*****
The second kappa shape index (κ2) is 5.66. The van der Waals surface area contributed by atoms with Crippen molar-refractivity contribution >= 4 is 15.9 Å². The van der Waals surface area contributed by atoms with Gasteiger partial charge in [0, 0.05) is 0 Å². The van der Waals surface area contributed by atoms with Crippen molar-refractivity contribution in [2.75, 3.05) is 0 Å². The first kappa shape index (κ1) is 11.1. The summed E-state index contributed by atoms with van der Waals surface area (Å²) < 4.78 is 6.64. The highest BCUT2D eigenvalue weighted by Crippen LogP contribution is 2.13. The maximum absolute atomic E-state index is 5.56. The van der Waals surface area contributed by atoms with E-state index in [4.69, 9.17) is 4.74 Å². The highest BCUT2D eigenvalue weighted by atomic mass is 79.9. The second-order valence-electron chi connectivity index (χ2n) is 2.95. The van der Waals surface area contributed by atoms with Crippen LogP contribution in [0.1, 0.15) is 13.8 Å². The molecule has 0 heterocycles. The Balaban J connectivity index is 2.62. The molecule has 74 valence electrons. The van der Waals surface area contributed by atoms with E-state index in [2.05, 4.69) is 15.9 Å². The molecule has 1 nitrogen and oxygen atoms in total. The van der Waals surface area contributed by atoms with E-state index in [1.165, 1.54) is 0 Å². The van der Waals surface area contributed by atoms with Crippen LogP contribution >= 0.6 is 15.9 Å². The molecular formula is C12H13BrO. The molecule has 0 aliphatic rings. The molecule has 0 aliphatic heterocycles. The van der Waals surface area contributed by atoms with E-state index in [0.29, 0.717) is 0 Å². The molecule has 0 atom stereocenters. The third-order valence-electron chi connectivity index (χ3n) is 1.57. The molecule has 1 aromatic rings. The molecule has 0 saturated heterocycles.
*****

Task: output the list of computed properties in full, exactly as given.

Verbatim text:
The second kappa shape index (κ2) is 5.66. The van der Waals surface area contributed by atoms with Crippen molar-refractivity contribution >= 4 is 15.9 Å². The van der Waals surface area contributed by atoms with Gasteiger partial charge in [0, 0.05) is 0 Å². The van der Waals surface area contributed by atoms with Crippen molar-refractivity contribution in [2.75, 3.05) is 0 Å². The first kappa shape index (κ1) is 11.1. The summed E-state index contributed by atoms with van der Waals surface area (Å²) < 4.78 is 6.64. The highest BCUT2D eigenvalue weighted by Crippen LogP contribution is 2.13. The maximum absolute atomic E-state index is 5.56. The van der Waals surface area contributed by atoms with E-state index in [4.69, 9.17) is 4.74 Å². The highest BCUT2D eigenvalue weighted by atomic mass is 79.9. The second-order valence-electron chi connectivity index (χ2n) is 2.95. The van der Waals surface area contributed by atoms with Crippen LogP contribution in [0.1, 0.15) is 13.8 Å². The molecule has 0 heterocycles. The Balaban J connectivity index is 2.62. The molecule has 74 valence electrons. The van der Waals surface area contributed by atoms with E-state index in [2.05, 4.69) is 15.9 Å². The molecule has 1 nitrogen and oxygen atoms in total. The van der Waals surface area contributed by atoms with E-state index in [1.165, 1.54) is 0 Å². The van der Waals surface area contributed by atoms with Crippen LogP contribution >= 0.6 is 15.9 Å². The molecular formula is C12H13BrO. The molecule has 0 aliphatic rings. The molecule has 0 aliphatic heterocycles. The van der Waals surface area contributed by atoms with E-state index in [0.29, 0.717) is 0 Å². The molecule has 0 atom stereocenters. The third-order valence-electron chi connectivity index (χ3n) is 1.57. The molecule has 1 aromatic rings. The molecule has 0 saturated heterocycles.